♥ Baby Sign Language - Is it Useful?

When I was a scrawny, boney kneed, little girl living in Alabama in the 5th grade, there was a sweet "deaf family" who went to the same church that my family attended. My Mom and I took a Sign Language class together so that we could communicate with them (...and because we wanted their family to feel included and comfortable and welcomed as a part of our family and our congregation.)  I loved learning Sign Language, my Mom still has the book! And I still know a lot of Sign Language to this day! I can even do the entire hand alphabet! (On both hands!! Simultaneously - ambidextrously!) It's really entertaining for the kiddos! They love it! (me and my party tricks!)
Just a fun little fact about me....


The Sign Language lessons totally stuck with me. And to this day, I sill get covered in goosebumps when I see someone doing Sign Language on the television, like on the news. And I turn into a tearful, sobbing pile-of-mush cry-baby when I see someone doing Sign Language to the lyrics of a beautiful song on a stage! It gets me in the ole tear ducts EVERY time!! It's just so mesmerizing. It's like a miracle to me. 
It does something to my heart! ♥

So I guess it makes sense that one of my absolute favorite baby development practices is to introduce Baby Sign Language to a young baby, toddler, infant. 

If you're not sure what the difference is between Baby Sign Language and regular ASL (American Sign Language) here's a simple explanation/summary. Baby Sign Language is basically just a simplified or truncated version of the regular ASL. We use American Sign Language to communicate with a hearing impaired person using our hands, whereas, Baby Sign Language is used for the purpose of teaching language development and communication skills to a baby who cannot yet speak. It only covers a few basic words that a baby would use, so it's not a fully developed language library of words. So for instance, baby's most basic words and needs might be things like: milk, bottle, food, eat, hungry, thirsty, drink, and maybe apple or Mamma. And especially help or please and thank you and all done. Those are the main ones I use anyway.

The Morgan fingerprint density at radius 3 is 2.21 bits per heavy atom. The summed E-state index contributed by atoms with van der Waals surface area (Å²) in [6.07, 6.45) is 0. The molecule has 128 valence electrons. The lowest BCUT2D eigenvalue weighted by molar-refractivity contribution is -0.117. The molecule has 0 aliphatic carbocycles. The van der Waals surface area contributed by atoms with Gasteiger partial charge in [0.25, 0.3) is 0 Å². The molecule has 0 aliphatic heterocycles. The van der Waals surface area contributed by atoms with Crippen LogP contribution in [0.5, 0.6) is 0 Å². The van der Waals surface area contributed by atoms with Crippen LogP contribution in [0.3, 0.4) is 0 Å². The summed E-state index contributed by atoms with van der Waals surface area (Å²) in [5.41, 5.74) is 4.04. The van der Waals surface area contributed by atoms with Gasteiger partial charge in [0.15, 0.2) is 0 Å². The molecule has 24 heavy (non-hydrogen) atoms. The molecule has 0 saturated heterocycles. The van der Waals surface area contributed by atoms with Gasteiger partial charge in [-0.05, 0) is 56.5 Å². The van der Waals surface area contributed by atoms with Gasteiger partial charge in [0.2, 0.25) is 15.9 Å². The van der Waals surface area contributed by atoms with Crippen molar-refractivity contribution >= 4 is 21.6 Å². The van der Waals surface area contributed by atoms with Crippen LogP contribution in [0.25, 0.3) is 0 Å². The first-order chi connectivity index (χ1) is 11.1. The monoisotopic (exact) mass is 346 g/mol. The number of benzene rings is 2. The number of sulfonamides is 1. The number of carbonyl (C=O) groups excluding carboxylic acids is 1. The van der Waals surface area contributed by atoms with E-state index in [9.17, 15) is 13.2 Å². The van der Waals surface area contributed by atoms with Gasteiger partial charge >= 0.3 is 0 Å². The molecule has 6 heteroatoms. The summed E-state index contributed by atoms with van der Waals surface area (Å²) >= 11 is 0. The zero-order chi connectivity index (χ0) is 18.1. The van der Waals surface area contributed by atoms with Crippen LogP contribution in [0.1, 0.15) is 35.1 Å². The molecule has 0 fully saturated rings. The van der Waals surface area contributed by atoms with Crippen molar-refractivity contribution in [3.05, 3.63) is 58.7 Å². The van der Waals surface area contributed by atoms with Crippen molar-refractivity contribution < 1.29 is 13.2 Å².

Since a baby's overall language is somewhat limited at a very young age, they only need a "handful" (yes pun intended - couldn't resist) of words to communicate with Mamma and Dadda. Baby Sign Language is not specifically meant to be used by babies with hearing impairment or hearing loss. 

By they way just a side note: Helpful hint: the term "deaf" is outdated and is no longer "PC" or "CC" (culturally correct) to describe a hearing impaired person or a person with loss of hearing. Just like we don't say handicapped or retarded. Those are very old-fashioned words, impolite, hurtful, antiquated words and we now have updated, more friendly words for those terms. A sweet little lady who was hearing impaired told me this directly and explained it to me - using her hands to sign for me as well as speaking with her voice.
Again. Mesmerized!!